Creating a Culture of Continuous Improvement in Outpatient Laboratories: Effects on Wait Times, Employee Engagement, and Efficiency

  • James Bena (Contributor)
  • Daniel Kubiak (Contributor)
  • Walter Henricks (Contributor)
  • Alexander Chaitoff (Contributor)
  • Michael Rothberg (Contributor)
  • Kavous Roumina (Contributor)
  • Anthony Simonetti (Contributor)
  • Nathan Hurle (Contributor)
  • Joseph Featherall (Contributor)
  • Lisa Yerian (Contributor)



Transforming health care remains a challenge as many continuous improvement (CI) initiatives fail or are not sustained. Although the literature suggests the importance of culture, few studies provide evidence of cultural change creating sustained CI. This improvement initiative focused on creating cultural change through goal alignment, visual management, and empowering frontline employees. Data included 113 133 encounters. Cochran-Armitage tests and X-bar charting compared wait times during the CI initiative. Odds of waiting <15 minutes increased in both phase 2 (odds ratio = 3.57, 95% confidence interval = [3.43-3.71]) and phase 3 (odds ratio = 5.39, 95% confidence interval = [5.07, 5.74]). At 3 years follow-up, 95% of wait times were <15 minutes. Productivity increased from 519 to 644 patients/full-time equivalent/month; 33/42 Press Ganey employee engagement components significantly improved. This study demonstrates the efficacy of a culture of CI approach to sustain wait time improvement in outpatient laboratory services, and should be considered for application in other areas of health care quality.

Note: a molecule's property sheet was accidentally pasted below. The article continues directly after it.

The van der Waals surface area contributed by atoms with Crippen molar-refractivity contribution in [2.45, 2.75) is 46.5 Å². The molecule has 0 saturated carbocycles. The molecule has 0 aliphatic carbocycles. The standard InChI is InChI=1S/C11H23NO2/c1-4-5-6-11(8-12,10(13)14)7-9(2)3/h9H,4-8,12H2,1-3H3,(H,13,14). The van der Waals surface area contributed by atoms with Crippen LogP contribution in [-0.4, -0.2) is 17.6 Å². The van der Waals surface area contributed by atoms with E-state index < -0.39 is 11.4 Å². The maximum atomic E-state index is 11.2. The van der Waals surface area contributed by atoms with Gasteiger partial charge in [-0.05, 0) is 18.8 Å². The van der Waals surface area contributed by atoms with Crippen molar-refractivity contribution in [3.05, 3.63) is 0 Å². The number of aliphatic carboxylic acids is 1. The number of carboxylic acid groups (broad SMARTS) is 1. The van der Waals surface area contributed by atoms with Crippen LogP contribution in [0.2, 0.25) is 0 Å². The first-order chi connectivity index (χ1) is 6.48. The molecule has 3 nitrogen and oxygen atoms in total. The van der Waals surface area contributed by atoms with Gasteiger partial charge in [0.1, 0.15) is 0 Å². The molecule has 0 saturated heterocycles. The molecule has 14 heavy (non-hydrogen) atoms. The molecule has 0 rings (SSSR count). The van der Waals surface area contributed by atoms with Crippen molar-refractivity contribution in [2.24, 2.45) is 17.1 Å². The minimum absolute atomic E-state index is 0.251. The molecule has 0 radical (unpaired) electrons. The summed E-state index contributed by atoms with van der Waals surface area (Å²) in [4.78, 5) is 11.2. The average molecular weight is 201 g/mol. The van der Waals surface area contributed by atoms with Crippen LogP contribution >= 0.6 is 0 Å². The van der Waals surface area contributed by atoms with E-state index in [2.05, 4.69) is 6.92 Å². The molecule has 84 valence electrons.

Date made availableJul 1 2019
Publisherfigshare SAGE Publications

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